Democracies are the norm around the world in established first world countries we might even think of partially emulating in some way, not dictatorships. Our democracy is not some rare thing that only Americans are familiar with.
 
hyteckit Mar 2, 2013 04:27 AM
Quote, Originally Posted by el chupacabra (Post 4219033)

For junior employees, the minimum rates are:

Under 16 years of age $5.87
At 16 years of age $7.55
At 17 years of age $9.22
At 18 years of age $10.90
At 19 years of age $13.17
At 20 years of age $15.59.
In the US, there will be an age discrimination lawsuit.

Should be based on experience or apprenticeship.

Quote, Originally Posted by el chupacabra (Post 4219033)

For apprentices, the rates are:

Year 1 of apprenticeship $10.22
Year 2 of apprenticeship $12.08
Year 3 of apprenticeship $14.87
Year 4 of apprenticeship $17.65.
src National minimum wage - Pay - Fair Work Ombudsman
 
ebuddy Mar 2, 2013 09:22 AM
Quote, Originally Posted by besson3c (Post 4219893)
Why do so many conservatives speak like this? Do you realize how ignorant this makes you sound?

Democracies are the norm around the world in established first world countries we might even think of partially emulating in some way, not dictatorships. Our democracy is not some rare thing that only Americans are familiar with.
The US is a constitutional republic, not a democracy and it is this fact that would make America unique in its governance.

What I want to know is why it's virtually impossible for liberals to complain about conservative ignorance without displaying it?
 
el chupacabra Mar 2, 2013 02:06 PM
Quote, Originally Posted by besson3c (Post 4219893)
I couldn't disagree more.

Screw what is fair and right, trying to find the best policy based on moral arguments is, I think, exactly why we are going nowhere fast.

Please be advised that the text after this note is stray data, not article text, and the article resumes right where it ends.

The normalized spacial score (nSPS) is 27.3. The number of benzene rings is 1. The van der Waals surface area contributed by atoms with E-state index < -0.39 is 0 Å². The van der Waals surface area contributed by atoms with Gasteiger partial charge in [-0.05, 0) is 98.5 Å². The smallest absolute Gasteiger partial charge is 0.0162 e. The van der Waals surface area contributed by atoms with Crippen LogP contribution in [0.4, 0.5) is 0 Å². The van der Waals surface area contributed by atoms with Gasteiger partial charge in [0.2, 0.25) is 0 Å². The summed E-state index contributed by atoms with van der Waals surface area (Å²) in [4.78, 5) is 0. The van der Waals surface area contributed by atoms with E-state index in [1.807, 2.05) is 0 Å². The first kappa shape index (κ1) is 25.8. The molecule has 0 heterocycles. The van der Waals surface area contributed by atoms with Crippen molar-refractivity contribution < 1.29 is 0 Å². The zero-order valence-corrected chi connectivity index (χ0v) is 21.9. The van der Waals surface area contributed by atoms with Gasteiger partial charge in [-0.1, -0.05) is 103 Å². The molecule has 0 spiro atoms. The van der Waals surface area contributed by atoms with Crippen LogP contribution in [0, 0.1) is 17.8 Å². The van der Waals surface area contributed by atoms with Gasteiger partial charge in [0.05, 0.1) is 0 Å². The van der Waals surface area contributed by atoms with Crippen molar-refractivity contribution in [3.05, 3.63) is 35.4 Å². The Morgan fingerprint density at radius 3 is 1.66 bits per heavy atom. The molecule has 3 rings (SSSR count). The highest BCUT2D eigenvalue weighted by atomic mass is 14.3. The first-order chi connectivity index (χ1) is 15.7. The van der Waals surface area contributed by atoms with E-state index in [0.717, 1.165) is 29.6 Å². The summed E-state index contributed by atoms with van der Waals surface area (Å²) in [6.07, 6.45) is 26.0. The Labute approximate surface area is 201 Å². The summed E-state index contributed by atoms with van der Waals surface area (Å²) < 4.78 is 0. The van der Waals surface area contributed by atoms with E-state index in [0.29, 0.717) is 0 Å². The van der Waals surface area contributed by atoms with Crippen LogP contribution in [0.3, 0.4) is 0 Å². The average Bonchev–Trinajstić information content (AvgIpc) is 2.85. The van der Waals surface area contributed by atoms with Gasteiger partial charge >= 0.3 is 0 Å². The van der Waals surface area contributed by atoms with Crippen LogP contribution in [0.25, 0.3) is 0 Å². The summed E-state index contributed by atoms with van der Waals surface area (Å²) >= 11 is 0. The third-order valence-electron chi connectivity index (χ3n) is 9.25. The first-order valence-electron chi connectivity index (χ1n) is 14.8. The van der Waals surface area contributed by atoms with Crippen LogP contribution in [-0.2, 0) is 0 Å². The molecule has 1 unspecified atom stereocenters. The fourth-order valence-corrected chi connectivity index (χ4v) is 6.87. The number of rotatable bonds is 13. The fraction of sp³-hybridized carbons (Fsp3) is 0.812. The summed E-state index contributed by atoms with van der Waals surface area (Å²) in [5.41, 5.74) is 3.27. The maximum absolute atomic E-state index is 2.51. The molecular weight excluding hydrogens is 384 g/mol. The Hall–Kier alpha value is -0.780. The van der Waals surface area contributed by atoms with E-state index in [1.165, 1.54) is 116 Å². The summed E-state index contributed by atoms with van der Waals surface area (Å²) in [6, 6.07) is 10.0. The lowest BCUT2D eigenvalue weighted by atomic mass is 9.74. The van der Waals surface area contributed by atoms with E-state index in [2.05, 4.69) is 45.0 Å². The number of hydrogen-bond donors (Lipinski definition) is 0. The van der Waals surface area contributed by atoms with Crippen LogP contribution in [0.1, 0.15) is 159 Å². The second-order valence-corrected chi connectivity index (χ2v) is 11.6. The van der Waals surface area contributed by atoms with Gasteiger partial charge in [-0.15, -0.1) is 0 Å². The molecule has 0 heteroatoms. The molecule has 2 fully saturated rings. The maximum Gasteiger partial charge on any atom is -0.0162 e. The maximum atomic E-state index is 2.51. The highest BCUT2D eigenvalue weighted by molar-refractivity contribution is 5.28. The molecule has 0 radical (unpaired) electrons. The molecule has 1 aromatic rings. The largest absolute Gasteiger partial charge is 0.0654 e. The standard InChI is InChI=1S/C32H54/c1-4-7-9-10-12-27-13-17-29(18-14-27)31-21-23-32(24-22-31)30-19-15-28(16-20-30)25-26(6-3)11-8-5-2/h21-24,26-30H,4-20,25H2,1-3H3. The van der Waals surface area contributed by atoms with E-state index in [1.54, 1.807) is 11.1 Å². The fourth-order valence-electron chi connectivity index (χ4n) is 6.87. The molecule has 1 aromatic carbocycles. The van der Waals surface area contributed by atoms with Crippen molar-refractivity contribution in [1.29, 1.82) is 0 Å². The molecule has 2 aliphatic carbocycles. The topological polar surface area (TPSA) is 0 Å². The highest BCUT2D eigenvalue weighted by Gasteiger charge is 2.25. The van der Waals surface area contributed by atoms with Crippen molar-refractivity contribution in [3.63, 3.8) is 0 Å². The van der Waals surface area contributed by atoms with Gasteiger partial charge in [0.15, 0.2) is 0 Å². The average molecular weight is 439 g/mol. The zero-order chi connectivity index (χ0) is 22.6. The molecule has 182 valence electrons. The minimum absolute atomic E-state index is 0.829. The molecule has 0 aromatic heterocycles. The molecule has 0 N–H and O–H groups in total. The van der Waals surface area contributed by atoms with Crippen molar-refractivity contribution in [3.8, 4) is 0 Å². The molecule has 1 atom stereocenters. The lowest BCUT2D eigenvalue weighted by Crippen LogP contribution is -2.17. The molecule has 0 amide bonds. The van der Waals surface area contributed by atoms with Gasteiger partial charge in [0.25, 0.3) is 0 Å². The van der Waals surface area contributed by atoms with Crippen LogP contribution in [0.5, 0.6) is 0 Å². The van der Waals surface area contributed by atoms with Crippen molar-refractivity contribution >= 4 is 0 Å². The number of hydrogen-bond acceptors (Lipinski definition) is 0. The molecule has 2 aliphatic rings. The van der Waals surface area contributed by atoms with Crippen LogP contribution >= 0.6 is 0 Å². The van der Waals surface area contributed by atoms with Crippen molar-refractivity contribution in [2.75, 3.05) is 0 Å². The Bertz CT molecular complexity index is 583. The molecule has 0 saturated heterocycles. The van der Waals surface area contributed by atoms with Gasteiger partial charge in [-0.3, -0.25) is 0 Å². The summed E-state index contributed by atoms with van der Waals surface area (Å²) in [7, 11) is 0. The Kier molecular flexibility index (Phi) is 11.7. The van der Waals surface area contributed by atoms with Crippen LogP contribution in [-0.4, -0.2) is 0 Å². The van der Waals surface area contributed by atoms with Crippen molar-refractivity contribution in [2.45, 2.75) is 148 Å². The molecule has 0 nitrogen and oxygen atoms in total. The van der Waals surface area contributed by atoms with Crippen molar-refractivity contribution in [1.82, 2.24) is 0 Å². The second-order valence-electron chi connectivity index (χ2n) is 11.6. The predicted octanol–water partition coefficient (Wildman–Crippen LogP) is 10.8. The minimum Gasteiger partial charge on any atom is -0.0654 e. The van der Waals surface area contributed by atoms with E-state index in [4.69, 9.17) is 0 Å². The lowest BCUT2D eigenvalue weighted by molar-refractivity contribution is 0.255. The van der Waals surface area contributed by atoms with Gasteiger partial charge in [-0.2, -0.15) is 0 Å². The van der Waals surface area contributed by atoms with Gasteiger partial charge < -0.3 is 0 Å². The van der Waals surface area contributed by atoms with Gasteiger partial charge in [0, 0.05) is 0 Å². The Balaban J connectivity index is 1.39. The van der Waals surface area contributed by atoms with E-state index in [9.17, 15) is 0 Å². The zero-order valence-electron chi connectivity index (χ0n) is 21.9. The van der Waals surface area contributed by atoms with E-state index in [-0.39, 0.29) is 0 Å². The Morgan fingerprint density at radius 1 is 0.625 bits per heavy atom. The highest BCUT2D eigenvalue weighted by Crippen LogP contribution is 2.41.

I don't know what specific morals you don't like here; if you think Im using the word in a religious sense Im not. Fair and right means people shouldn't vote for candidates/policy just because the numbers look bigger to their personal bank account. i.e. "I'm going to vote dem because they'll force companies to give me $9/hr rather than $7.. yayy me" Or Im going to vote dem because they promise to give me x dollars more for doing less. Thats not right; doesn't make economical sense. Do people really think they have a right to be hired in the first place? If no, then you don't have a right to tell me what Im going to pay someone. If people don't like what I pay they can quit. On top of that it's not in the best interest of the-poor, mathematically, to have a min wage standard or the vast number of free handouts they have. Most self proclaiming poor need to take a look at themselves and see that their situation is their own fault. Then they'll be able to get our of it anytime they want. There's people born with no arms & no legs who have million $ cash flow; yet the perfectly healthy, fit, no mental disability poor can't figure out how to make 30k/yr.

Nobody has built wealth based on how much min wage or handouts they get. They should support business friendly policy since it makes it easier for them to be hired so they can get their foot in the door faster.
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What we need is pure objectivity of what produces the best bang for our buck.
We are not getting any bang for our buck when we make money so easy to certain classes of democrats that there's little incentive to work anymore.

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This is all math and economics. If you screw over the poor this will have mathematical/economic consequences, and likewise for the rich.